I have to wonder. 

Because when you spend even a small amount of time with these precious women, you know that violence in the bedroom (or anywhere in the home) is not sexy or exciting or worthy of glamorization.

Violence By Any Other Name
The reality is bleak, frightening, and too often ends in death. 

The following is a partial list of behaviors: 
JealousyAt the start of the relationship, an abuser will equate jealously with love. The abuser will question the victim about who the victim talks to, accuse the victim of flirting, or become jealous of time spent with others. The abuser may call the victim frequently during the day, drop by unexpectedly, refuse to let the victim work, check the car mileage, or ask friends to watch the victim. 
Controlling behaviorIn the beginning an abuser will attribute controlling behavior to concern for the victim (for example, the victim's safety or decision-making skills). As this behavior progresses the situation will worsen, and the abuser may assume all control of finances or prevent the victim from coming and going freely. 
Unrealistic expectationsAn abuser expects the victim to meet all of the abuser's needs, to take care of everything emotionally and domestically. 
IsolationAn abuser will attempt to isolate the victim by severing the victim's ties to outside support and resources. The batterer will accuse the victim's friends and family of being "trouble makers." The abuser may block the victim's access to use of a vehicle, work, or telephone service in the home.

Review these signs of abuse and ask yourself: 1) do you really want to read or watch a story that makes it look fun and harmless?  2) Do you know anyone who experiences these?

Naked and Unashamed
I am about as far from prudish as you can get.  My Southern Baptist-raised mother is continually shocked by my outlook and some of my beliefs.  What can I say ~ I like a well-written love story with detailed steamy scenes and I make no apologies for my liberal and eclectic taste in reading material.

But it is one thing to write a book that contains violence against women or children (Crime and Punishment) where the attacker is shown to be evil and justice is served.  It is quite another to write a book that tells men that violence is a turn on and even if she says no, she really means yes.

Ms. James, speaking as a writer and a woman, I am disappointed.

Oremus pro invicem,
~ Mikaela

"She liked a very particular kind of plot: the sort where the pirate kidnaps some virgin damsel, rapes her into loving him, and then dispatches lots of seamen while she polishes his cutlass. Or where the Highland clan leader kidnaps some virginal English Rose, rapes her into loving him, and then kills entire armies Sassenachs while she stuffs his haggis. Or where the Native American warrior kidnaps a virginal white settler, rapes her into loving him, and then kills a bunch of colonists while she whets his tomahawk. I hated to get Freudian on Linda, but her reading patterns suggested some interesting insight into why she was such a bitch."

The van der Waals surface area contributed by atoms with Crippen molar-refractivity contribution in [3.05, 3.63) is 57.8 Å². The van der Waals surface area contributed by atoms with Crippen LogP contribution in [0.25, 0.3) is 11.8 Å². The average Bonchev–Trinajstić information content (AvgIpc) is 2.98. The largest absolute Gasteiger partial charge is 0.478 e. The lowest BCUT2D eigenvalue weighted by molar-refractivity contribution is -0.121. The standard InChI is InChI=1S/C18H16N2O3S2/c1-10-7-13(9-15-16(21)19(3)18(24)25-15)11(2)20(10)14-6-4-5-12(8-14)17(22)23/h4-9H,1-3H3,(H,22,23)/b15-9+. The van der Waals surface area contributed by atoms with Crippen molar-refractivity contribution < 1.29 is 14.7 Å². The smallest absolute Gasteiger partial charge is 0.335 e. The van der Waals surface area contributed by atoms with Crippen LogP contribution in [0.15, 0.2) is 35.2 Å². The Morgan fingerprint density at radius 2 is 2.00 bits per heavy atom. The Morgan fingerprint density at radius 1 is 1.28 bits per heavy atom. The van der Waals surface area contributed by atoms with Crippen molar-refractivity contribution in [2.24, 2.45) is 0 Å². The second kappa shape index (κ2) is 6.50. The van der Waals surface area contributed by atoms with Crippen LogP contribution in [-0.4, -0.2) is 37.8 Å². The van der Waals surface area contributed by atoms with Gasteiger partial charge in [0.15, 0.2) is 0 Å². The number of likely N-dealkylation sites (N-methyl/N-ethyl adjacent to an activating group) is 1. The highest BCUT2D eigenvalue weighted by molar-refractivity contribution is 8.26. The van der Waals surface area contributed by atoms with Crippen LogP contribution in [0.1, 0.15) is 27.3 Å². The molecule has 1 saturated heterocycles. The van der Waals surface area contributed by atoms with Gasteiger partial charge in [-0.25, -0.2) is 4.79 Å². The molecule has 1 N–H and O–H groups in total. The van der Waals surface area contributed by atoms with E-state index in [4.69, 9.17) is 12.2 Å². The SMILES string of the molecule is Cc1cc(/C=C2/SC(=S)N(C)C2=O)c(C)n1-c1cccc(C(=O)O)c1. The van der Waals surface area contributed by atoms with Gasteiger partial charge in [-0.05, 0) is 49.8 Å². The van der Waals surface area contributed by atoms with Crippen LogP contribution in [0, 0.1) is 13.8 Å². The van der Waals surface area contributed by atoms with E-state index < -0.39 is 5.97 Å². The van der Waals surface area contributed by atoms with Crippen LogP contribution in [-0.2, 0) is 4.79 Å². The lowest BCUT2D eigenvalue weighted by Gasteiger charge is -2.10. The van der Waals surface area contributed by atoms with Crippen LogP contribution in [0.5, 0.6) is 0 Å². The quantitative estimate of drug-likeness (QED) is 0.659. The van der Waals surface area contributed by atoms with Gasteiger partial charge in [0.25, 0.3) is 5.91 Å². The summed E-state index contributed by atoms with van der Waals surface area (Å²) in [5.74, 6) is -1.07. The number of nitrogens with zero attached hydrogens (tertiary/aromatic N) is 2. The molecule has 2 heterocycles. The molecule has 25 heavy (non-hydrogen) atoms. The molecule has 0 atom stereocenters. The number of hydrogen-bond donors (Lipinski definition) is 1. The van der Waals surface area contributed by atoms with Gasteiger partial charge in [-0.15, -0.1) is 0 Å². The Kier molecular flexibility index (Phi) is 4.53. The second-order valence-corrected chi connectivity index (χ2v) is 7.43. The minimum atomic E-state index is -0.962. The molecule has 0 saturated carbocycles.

— Nicole Peeler (Tempest Rising, Jane True #1)

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16 July 2014

Long Way to the Top: Lynda Cox's Debut Novel

If you have a dream, don’t just sit there.
Gather courage to believe that you can succeed and leave no stone unturned to make it a reality.
~ Roopleen

The countdown to Kodiak begins! For the month of July and most of August, I’m concentrating on writing my memoir, so there won’t be as many blog posts.  Have a book-filled summer!

s I scribble down notes for yet another chapter idea, I wonder why the heck I ever thought I could write a book, much less one that anyone but my therapist would read.

It’s a common doubt that writers (and most artists) share: will anyone accept the work we have created?

It’s also one that should be locked away until the work is finished.  There is no magic formula, there is no easy way.  And the road to publication is long and filled with rejection potholes.

Today, Lynda Cox, tells us about her journey to publishing her first book, The Devil’s Own Desperado.

Oremus pro invicem,
~ Mikaela

Long Way to the Top
Lynda Cox guest blogging here. Give me a few seconds to make the introductions and then we can get down to brass tacks, as my grandmother used to say.

I’m a fifty-something grandmother raising one of the grandkids, and when I’m not writing romances, I show collies. I’ve been involved in the sport and insanity known as dog shows for better than thirty-five years.

I’ve been a Star Wars AND Star Trek geek all of my life. I grew up watching syndicated westerns, with a steady diet of John Wayne westerns thrown in. I’m also a huge Harry Potter fan.
The AC/DC song “Long Way to the Top” kept running through my head while I was thinking about writing this blog.

In my late thirties, I enrolled in college. My first day of classes, I looked around and realized that I was old enough to be the mother to almost every kid in the classes I was enrolled in. During my freshman year, I took a creative writing class. Maggie Wheeler, the instructor in that class, encouraged me to keep submitting.